Home & Living

The Cavanagh House is Creating Jobs, Along With Custom Home Décor

Stacy McAleer's upholstery and fashion apprenticeship programs are designed to help those looking for financial stability create a lifelong career in in-demand trades.
—Photography by Marlayna Demond

In the Baltimore Innovation Center on Wicomico Street, Stacy McAleer sits amid massive worktables surrounded by bolts of fabric, furniture in various states of disassembly, and cavernous walls lined with enormous spools of colored thread. A small group of men and women are busy measuring and cutting fabric, sewing it, and stapling it to furniture.

This upholstery program is one half of The Cavanagh House (TCH), the nonprofit McAleer opened in 2019 that also includes a garment/fashion program. The apprenticeship programs are designed to help those looking for financial stability to get the training needed to create a lifelong career in in-demand trades while providing the community with much-needed services. And it all began with a person McAleer met only once.

“One day I was walking into Chipotle and there was a man outside asking for money,” she says. She asked the gentleman to join her. Over lunch she learned about his life, both the opportunities he’d had and the poor decisions he made that were difficult to recover from because he lacked the support of family and financial stability.

“I realized there were probably a million people out there like him who just needed a little support to get back on their feet,” says McAleer. “That’s sometimes all someone needs—that safety net, and the chance to break that cycle.”

McAleer ended up putting the man up in a hotel for the weekend. She never saw him again but, “I just couldn’t get him off my mind. This man has no idea what he inspired me to do.”

A self-taught sewer, McAleer initially thought she would teach sewing to those in need. Then she connected with Alan Ibello of Ibello Upholstery and learned how desperate that industry was for skilled workers. The concept for TCH galvanized.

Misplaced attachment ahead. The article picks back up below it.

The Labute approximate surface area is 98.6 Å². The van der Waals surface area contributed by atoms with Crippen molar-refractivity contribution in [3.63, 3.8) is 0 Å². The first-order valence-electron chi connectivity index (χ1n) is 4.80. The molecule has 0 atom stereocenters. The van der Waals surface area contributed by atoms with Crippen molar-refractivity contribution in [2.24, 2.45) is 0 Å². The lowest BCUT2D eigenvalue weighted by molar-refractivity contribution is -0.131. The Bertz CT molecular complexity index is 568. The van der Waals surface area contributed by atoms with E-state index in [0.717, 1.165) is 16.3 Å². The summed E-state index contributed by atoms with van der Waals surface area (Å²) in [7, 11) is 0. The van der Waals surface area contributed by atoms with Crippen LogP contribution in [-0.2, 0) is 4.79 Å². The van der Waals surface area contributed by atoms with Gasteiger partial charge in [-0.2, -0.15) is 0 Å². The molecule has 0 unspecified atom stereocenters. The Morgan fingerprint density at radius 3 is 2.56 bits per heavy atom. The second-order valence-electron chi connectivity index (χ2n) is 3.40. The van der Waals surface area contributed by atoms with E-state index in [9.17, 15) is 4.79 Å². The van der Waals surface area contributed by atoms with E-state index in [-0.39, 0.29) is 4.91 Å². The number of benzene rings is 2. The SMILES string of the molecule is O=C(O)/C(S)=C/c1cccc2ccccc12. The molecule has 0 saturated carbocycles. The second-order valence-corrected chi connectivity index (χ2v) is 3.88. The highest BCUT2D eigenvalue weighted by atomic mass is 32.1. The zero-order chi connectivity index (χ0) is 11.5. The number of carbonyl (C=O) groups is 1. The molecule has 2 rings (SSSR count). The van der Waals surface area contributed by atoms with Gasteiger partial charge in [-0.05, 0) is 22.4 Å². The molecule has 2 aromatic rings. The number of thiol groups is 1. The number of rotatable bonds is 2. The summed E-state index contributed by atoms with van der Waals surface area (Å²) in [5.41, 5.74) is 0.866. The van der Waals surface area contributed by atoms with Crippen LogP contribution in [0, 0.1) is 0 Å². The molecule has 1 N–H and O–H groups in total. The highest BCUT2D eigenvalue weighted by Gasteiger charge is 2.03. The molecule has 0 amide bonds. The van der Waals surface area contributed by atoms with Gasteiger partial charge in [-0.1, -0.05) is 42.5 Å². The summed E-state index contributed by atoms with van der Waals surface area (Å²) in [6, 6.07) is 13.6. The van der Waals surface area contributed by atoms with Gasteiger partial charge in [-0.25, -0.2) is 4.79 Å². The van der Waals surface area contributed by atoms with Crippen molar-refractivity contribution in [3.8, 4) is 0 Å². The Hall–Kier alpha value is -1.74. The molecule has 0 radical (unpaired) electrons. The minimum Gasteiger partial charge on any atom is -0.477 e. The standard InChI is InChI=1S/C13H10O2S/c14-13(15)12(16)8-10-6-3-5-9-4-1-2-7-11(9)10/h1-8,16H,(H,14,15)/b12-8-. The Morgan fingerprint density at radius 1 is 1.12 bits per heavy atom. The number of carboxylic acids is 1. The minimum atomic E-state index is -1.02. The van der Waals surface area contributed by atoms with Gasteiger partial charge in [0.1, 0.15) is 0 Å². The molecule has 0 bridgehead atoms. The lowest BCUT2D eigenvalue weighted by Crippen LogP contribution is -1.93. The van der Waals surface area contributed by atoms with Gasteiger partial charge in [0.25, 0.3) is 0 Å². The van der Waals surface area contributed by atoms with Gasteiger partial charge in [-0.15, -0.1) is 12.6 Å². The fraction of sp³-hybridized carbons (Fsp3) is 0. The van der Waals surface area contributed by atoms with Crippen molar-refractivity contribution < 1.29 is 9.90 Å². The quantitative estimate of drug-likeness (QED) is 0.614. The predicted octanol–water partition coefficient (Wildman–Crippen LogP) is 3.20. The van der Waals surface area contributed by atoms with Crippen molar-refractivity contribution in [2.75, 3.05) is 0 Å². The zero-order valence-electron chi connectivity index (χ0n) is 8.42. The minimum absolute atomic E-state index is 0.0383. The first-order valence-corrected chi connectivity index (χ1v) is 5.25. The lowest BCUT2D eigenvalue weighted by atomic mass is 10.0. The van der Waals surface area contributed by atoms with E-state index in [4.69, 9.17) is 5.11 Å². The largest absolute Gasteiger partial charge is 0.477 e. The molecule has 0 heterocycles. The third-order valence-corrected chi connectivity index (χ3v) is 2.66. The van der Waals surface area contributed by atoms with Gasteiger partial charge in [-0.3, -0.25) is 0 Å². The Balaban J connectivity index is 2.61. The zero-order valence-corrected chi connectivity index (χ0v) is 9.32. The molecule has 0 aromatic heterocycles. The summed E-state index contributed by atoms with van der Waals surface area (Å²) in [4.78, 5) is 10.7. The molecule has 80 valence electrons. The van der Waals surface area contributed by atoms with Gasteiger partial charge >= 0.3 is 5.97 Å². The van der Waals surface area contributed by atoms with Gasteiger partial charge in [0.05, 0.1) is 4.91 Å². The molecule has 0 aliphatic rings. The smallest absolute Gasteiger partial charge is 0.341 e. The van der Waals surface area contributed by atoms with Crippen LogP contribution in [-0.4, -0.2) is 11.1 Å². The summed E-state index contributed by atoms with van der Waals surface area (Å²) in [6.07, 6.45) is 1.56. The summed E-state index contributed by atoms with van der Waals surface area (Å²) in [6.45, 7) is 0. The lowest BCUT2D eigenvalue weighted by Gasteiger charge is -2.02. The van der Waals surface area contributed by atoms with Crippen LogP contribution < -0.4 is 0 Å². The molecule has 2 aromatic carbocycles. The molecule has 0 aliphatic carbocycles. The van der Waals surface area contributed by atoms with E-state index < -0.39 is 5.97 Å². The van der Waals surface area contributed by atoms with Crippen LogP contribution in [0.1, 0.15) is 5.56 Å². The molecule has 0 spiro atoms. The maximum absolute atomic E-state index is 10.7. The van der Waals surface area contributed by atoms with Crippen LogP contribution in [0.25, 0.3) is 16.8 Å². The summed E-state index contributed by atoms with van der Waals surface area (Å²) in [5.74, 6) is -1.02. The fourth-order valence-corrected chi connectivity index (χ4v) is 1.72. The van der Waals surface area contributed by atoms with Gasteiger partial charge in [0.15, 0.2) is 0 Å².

Today, TCH is one of just five upholstery schools in the U.S.; most only teach car and boat upholstery. “The average age of an upholster is 50 to 60 years old,” she explains. “Even though the demand [for upholstery] is high, work rooms are closing all over the country from lack of staff.”

The organization began in a house on Main Street in Reisterstown that belonged to McAleer’s aunt, whom the nonprofit is named for. It’s fitting, as McAleer explains: “She was a teacher who believed that every child deserved an education.”

Now, the Main Street location houses the garment program, which is run like a fashion school and offers custom home décor, alterations, and garment construction. Students earn income from their work and because the training time is flexible, can have a job outside the program.

In November 2021, the upholstery program—which operates on commission—moved to Wicomico Street, where students can learn upholstery in a full-time, paid apprenticeship. Funding comes from the revenue from upholstery projects, alterations, and custom sewing as well as grants and donations.

But much of TCH’s success comes down to McAleer’s dedication—“I wear 50 hats,” she says with a smile—and committed volunteers. Students find TCH from diverse sources: Google, church bulletins, Baltimore County’s school-to-career-program, and immigrant and refugee resettlement organizations.

Unlike a traditional workroom, TCH offers wraparound supports like transportation assistance and courses in financial literacy and business plan creation. The goal is to get students employed in professional workrooms or provide them what they need to successfully operate their own.  Just recently, McAleer graduated a single mom with three young children to a professional workroom in Abingdon.

Whether they’re reupholstering furniture, or making custom draperies, pillows, or restaurant banquette cushions, these apprentices are constructing better futures.